Successful periodic waveform synthesis requires the formation of a commensurate series of harmonics that begins with the fundamental frequency ω1 and the nth component is ωn=nω1. These harmonics can be generated in a series of processes described by Eq. (2). To calculate the phase of each harmonic at z, we express Eq. (2) as
Erz=i(rpq)ωrcnrd˜(rpq)EpEq,
(3)
where the RHS is the sum of all possible channels ωp+ωqωr which contribute to the generation of Er, and d˜(rpq) is defined as a channel specific effective second order nonlinear coefficient of the medium over a distance L,

d˜(rpq)d˜(Δk(rpq))=1Ld(2)(z)exp(iΔk(rpq)z)dz.
(4)

In conventional quasi-phase-matched harmonic generation d(2)(z) is designed to optimize the generation efficiency so that d˜(rpq) is real. By constructing d˜(rpq) to have a nonzero phase, the output Er will carry an additional phase φd˜(rpq). Hence through the design of d(2)(z) we can impose a phase that is required on each harmonic output to produce the designed waveform waveform.

The connection between φd˜(rpq) and the phase of each harmonic is shown as follows. While there can be many possible combinations of p and q in Eq. (4) we shall simplify the situation by choosing p=1 and q=r1, that is ω1+ωr1ωr, to be the dominating channels. With this choice, every harmonic is produced by sum mixing that includes E1. The phase of the n th harmonic generated is given by:
φn(final)=φn+ϕn=π2+φd˜(n(n1)1)+φn1+φ1+ϕn,φ1(final)=φ1+ϕ1,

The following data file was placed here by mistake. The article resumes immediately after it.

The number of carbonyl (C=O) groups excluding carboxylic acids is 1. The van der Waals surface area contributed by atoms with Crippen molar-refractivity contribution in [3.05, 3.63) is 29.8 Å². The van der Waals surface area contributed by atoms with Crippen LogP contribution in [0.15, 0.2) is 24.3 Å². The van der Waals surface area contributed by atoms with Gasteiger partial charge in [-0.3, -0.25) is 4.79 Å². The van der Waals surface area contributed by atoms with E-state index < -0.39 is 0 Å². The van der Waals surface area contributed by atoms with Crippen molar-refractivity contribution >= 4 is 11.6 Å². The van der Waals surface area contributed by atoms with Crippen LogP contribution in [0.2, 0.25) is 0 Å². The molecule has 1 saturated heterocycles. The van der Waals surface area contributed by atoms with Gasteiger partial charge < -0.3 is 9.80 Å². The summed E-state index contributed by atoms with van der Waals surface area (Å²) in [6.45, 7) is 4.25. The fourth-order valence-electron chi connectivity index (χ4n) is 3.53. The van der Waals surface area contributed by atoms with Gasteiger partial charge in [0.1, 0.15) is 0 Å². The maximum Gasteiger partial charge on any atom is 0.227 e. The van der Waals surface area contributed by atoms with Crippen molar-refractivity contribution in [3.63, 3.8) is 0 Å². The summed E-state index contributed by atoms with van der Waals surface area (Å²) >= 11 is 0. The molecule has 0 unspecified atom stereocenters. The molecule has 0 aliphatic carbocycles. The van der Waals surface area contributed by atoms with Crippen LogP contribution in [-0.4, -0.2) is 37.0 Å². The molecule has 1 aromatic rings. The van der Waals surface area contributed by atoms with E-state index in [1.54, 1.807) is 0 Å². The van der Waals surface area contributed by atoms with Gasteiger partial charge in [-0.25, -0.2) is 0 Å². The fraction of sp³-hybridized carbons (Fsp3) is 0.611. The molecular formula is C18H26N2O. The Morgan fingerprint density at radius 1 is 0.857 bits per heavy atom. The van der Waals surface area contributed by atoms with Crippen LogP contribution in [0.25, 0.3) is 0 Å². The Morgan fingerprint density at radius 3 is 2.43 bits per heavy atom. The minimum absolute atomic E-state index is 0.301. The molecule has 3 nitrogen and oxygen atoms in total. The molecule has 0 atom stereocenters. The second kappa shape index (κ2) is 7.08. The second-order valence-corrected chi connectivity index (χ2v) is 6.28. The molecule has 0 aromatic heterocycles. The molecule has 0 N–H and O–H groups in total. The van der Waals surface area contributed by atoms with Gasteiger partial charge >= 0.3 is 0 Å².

(5)
where φn is the phase of En at the exit end of the crystal, φn(final) is the required phase of En at the desired location and ϕn represents the additional phase shift modulo to 2π acquired by En during propagation from the crystal exit to the final destination. In a periodic waveform, the CEP is given by φCE=2φ1φ2=φ1+φ2φ3=, therefore if we design d(2)(z) of a crystal such that
π2φd˜(211)+2ϕ1ϕ2=π2φd˜(321)+ϕ1+ϕ2ϕ3=,
(6)
then all the harmonics will be phase-coherent to give a CEP that equals π2φd˜(211)+2ϕ1ϕ2. Note that the CEP is not affected by the absolute phase of the fundamental frequency φ1. As can be seen from Eq. (5), phase fluctuation of the input laser, φ1φ1+Δφ1, will only result in a phase shift, nΔφ1, for the nth component, φn(final)φn(final)+nΔφ1 and then a time shift Δφ1/ω1 to the overall synthesized waveform. Since Δφ 1 is less than 2π and ω 1 is in the optical range, the shift is insignificant so long as the input consists of more than a few cycles.